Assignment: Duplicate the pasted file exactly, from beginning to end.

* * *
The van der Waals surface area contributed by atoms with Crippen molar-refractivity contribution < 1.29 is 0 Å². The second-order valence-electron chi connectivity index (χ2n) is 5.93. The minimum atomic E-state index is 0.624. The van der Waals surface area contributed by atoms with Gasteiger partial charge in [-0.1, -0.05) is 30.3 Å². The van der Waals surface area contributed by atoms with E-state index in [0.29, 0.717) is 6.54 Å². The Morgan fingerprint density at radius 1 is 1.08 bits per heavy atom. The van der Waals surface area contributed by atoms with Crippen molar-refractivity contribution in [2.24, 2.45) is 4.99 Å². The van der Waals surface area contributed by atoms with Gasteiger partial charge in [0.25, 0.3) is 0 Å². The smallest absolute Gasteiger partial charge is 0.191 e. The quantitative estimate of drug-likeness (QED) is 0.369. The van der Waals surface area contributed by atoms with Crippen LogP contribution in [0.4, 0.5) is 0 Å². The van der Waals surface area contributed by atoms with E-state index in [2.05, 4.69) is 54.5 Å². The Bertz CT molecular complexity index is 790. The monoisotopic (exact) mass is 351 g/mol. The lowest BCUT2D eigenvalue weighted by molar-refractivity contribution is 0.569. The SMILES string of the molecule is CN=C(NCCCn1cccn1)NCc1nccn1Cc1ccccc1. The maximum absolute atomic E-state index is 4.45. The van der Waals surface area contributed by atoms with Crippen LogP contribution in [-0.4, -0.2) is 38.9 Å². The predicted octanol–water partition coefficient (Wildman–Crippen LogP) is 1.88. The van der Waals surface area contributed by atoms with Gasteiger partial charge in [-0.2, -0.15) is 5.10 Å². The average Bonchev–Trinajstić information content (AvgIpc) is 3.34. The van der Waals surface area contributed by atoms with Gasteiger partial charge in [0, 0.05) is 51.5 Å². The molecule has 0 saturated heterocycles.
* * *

The van der Waals surface area contributed by atoms with Crippen molar-refractivity contribution < 1.29 is 0 Å². The second-order valence-electron chi connectivity index (χ2n) is 5.93. The minimum atomic E-state index is 0.624. The van der Waals surface area contributed by atoms with Gasteiger partial charge in [-0.1, -0.05) is 30.3 Å². The van der Waals surface area contributed by atoms with E-state index in [0.29, 0.717) is 6.54 Å². The Morgan fingerprint density at radius 1 is 1.08 bits per heavy atom. The van der Waals surface area contributed by atoms with Crippen molar-refractivity contribution in [2.24, 2.45) is 4.99 Å². The van der Waals surface area contributed by atoms with Gasteiger partial charge in [0.25, 0.3) is 0 Å². The smallest absolute Gasteiger partial charge is 0.191 e. The quantitative estimate of drug-likeness (QED) is 0.369. The van der Waals surface area contributed by atoms with Crippen LogP contribution in [0.4, 0.5) is 0 Å². The van der Waals surface area contributed by atoms with E-state index in [2.05, 4.69) is 54.5 Å². The Bertz CT molecular complexity index is 790. The monoisotopic (exact) mass is 351 g/mol. The lowest BCUT2D eigenvalue weighted by molar-refractivity contribution is 0.569. The SMILES string of the molecule is CN=C(NCCCn1cccn1)NCc1nccn1Cc1ccccc1. The maximum absolute atomic E-state index is 4.45. The van der Waals surface area contributed by atoms with Crippen LogP contribution in [-0.4, -0.2) is 38.9 Å². The predicted octanol–water partition coefficient (Wildman–Crippen LogP) is 1.88. The van der Waals surface area contributed by atoms with Gasteiger partial charge in [-0.2, -0.15) is 5.10 Å². The average Bonchev–Trinajstić information content (AvgIpc) is 3.34. The van der Waals surface area contributed by atoms with Gasteiger partial charge in [0, 0.05) is 51.5 Å². The molecule has 0 saturated heterocycles.